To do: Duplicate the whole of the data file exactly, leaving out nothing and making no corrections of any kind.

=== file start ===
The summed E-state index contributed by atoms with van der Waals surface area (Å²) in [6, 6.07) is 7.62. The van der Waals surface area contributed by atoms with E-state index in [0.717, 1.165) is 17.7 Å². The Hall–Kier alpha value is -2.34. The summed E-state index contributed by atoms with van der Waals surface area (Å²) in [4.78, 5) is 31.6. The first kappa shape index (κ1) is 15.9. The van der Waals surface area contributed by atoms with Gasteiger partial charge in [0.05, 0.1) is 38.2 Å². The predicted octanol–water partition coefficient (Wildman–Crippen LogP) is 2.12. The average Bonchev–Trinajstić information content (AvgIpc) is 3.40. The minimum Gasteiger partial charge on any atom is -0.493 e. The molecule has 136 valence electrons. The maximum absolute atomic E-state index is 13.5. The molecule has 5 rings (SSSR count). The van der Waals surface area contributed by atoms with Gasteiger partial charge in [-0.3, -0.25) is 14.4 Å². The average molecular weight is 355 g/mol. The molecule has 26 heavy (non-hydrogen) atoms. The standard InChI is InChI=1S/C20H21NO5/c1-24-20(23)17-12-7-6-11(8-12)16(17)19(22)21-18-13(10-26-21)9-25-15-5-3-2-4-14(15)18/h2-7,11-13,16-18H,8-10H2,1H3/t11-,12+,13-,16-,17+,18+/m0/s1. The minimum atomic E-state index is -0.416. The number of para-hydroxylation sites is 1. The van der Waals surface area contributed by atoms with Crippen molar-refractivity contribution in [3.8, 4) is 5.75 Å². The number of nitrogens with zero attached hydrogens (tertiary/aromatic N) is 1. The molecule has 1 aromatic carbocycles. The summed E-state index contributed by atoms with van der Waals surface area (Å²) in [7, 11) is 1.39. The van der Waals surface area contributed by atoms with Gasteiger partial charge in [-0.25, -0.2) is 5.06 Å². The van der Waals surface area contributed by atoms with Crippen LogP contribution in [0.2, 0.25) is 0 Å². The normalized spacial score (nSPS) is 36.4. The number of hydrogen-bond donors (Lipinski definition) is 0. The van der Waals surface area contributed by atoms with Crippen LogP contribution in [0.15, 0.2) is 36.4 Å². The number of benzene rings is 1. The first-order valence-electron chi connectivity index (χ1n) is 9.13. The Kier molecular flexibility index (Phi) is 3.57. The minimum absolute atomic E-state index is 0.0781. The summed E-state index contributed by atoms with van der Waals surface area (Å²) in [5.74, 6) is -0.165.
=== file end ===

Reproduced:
The summed E-state index contributed by atoms with van der Waals surface area (Å²) in [6, 6.07) is 7.62. The van der Waals surface area contributed by atoms with E-state index in [0.717, 1.165) is 17.7 Å². The Hall–Kier alpha value is -2.34. The summed E-state index contributed by atoms with van der Waals surface area (Å²) in [4.78, 5) is 31.6. The first kappa shape index (κ1) is 15.9. The van der Waals surface area contributed by atoms with Gasteiger partial charge in [0.05, 0.1) is 38.2 Å². The predicted octanol–water partition coefficient (Wildman–Crippen LogP) is 2.12. The average Bonchev–Trinajstić information content (AvgIpc) is 3.40. The minimum Gasteiger partial charge on any atom is -0.493 e. The molecule has 136 valence electrons. The maximum absolute atomic E-state index is 13.5. The molecule has 5 rings (SSSR count). The van der Waals surface area contributed by atoms with Gasteiger partial charge in [-0.3, -0.25) is 14.4 Å². The average molecular weight is 355 g/mol. The molecule has 26 heavy (non-hydrogen) atoms. The standard InChI is InChI=1S/C20H21NO5/c1-24-20(23)17-12-7-6-11(8-12)16(17)19(22)21-18-13(10-26-21)9-25-15-5-3-2-4-14(15)18/h2-7,11-13,16-18H,8-10H2,1H3/t11-,12+,13-,16-,17+,18+/m0/s1. The minimum atomic E-state index is -0.416. The number of para-hydroxylation sites is 1. The van der Waals surface area contributed by atoms with Crippen molar-refractivity contribution in [3.8, 4) is 5.75 Å². The number of nitrogens with zero attached hydrogens (tertiary/aromatic N) is 1. The molecule has 1 aromatic carbocycles. The summed E-state index contributed by atoms with van der Waals surface area (Å²) in [7, 11) is 1.39. The van der Waals surface area contributed by atoms with Gasteiger partial charge in [-0.25, -0.2) is 5.06 Å². The van der Waals surface area contributed by atoms with Crippen LogP contribution in [0.2, 0.25) is 0 Å². The normalized spacial score (nSPS) is 36.4. The number of hydrogen-bond donors (Lipinski definition) is 0. The van der Waals surface area contributed by atoms with Crippen LogP contribution in [0.15, 0.2) is 36.4 Å². The number of benzene rings is 1. The first-order valence-electron chi connectivity index (χ1n) is 9.13. The Kier molecular flexibility index (Phi) is 3.57. The minimum absolute atomic E-state index is 0.0781. The summed E-state index contributed by atoms with van der Waals surface area (Å²) in [5.74, 6) is -0.165.